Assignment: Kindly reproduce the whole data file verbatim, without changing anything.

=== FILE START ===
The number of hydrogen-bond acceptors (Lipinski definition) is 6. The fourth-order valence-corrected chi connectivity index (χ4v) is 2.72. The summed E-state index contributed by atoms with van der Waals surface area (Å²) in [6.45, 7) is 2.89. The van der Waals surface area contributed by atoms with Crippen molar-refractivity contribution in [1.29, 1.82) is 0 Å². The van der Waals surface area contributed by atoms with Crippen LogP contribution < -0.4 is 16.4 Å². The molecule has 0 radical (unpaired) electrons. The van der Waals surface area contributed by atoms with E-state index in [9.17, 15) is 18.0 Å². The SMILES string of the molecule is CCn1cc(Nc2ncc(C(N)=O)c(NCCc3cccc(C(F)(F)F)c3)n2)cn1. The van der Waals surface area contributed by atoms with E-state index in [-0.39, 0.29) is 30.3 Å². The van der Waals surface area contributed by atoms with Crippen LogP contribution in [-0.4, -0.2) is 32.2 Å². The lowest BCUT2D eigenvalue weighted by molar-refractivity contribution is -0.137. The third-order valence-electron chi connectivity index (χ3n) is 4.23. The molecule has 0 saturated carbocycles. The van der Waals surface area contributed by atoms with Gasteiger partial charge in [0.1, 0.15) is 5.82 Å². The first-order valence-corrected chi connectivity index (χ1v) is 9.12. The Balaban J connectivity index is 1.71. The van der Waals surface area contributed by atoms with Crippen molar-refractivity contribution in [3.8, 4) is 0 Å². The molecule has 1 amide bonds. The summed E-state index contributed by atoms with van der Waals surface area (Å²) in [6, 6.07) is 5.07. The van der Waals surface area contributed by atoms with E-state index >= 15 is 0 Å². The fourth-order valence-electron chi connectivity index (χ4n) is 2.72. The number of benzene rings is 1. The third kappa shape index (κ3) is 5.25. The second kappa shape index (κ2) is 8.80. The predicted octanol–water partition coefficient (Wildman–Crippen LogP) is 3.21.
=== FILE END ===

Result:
The number of hydrogen-bond acceptors (Lipinski definition) is 6. The fourth-order valence-corrected chi connectivity index (χ4v) is 2.72. The summed E-state index contributed by atoms with van der Waals surface area (Å²) in [6.45, 7) is 2.89. The van der Waals surface area contributed by atoms with Crippen molar-refractivity contribution in [1.29, 1.82) is 0 Å². The van der Waals surface area contributed by atoms with Crippen LogP contribution < -0.4 is 16.4 Å². The molecule has 0 radical (unpaired) electrons. The van der Waals surface area contributed by atoms with E-state index in [9.17, 15) is 18.0 Å². The SMILES string of the molecule is CCn1cc(Nc2ncc(C(N)=O)c(NCCc3cccc(C(F)(F)F)c3)n2)cn1. The van der Waals surface area contributed by atoms with E-state index in [-0.39, 0.29) is 30.3 Å². The van der Waals surface area contributed by atoms with Crippen LogP contribution in [-0.4, -0.2) is 32.2 Å². The lowest BCUT2D eigenvalue weighted by molar-refractivity contribution is -0.137. The third-order valence-electron chi connectivity index (χ3n) is 4.23. The molecule has 0 saturated carbocycles. The van der Waals surface area contributed by atoms with Gasteiger partial charge in [0.1, 0.15) is 5.82 Å². The first-order valence-corrected chi connectivity index (χ1v) is 9.12. The Balaban J connectivity index is 1.71. The van der Waals surface area contributed by atoms with Crippen molar-refractivity contribution in [3.8, 4) is 0 Å². The molecule has 1 amide bonds. The summed E-state index contributed by atoms with van der Waals surface area (Å²) in [6, 6.07) is 5.07. The van der Waals surface area contributed by atoms with E-state index >= 15 is 0 Å². The fourth-order valence-electron chi connectivity index (χ4n) is 2.72. The number of benzene rings is 1. The third kappa shape index (κ3) is 5.25. The second kappa shape index (κ2) is 8.80. The predicted octanol–water partition coefficient (Wildman–Crippen LogP) is 3.21.